When does snoring become a problem? Snoring could be dangerous to a child as it could be symptom of Obstructive Sleep Apnea Syndrome (OSAS). It is when the airway collapses and the child finds it hard to take air in. As a result, oxygen levels go down and carbon dioxide levels shoot up, which would cause a child to wake up to catch his breath. Frequent waking and poor quality of sleep may lead to emotional problems, headaches and even learning disabilities. Severe, untreated OSAS may lead to growth failure, heart problems and hypertension.
What other signs indicate OSAS? In children, the most common physical manifestation associated with sleep apnea is a large tonsil and adenoids which can block the airway, making it difficult to breathe. Obesity, allergies, asthma, and gastoesophageal reflux are other factors that can contribute to sleep apnea.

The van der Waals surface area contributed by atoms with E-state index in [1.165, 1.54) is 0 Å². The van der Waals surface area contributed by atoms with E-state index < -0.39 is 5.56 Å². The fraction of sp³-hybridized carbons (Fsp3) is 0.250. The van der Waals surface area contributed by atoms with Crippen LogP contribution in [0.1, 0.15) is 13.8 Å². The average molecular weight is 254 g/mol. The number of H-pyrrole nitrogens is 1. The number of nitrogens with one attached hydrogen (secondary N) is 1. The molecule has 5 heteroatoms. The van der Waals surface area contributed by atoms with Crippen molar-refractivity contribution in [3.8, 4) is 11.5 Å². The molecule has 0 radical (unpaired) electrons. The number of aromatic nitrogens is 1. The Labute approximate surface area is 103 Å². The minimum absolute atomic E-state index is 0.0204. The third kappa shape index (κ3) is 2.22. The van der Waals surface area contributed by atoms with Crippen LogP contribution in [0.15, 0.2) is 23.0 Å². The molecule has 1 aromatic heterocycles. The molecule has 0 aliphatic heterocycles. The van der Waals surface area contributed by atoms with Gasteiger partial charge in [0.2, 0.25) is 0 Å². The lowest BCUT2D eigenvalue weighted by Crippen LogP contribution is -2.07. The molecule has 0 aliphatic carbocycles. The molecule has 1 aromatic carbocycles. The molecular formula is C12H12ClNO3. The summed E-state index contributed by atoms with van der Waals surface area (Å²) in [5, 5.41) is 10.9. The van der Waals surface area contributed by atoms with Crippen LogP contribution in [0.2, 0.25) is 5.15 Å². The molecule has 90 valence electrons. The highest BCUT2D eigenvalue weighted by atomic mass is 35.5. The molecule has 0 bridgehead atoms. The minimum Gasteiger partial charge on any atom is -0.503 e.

Is there a treatment for OSAS? If you suspect that your child may have symptoms of sleep apnea, consult with your pediatrician who may refer you to a sleep specialist or an overnight sleep study called polysomnography. If OSAS is diagnosed, your child will be referred to a pediatric ENT surgeon for an adenotonsillectomy. Most children will have sleep apnea resolution after the procedure.
Dr. Sally Victoria King holds clinics at the Medical City (Tel. 634-8369) and the Makati Medical Center (817-7366).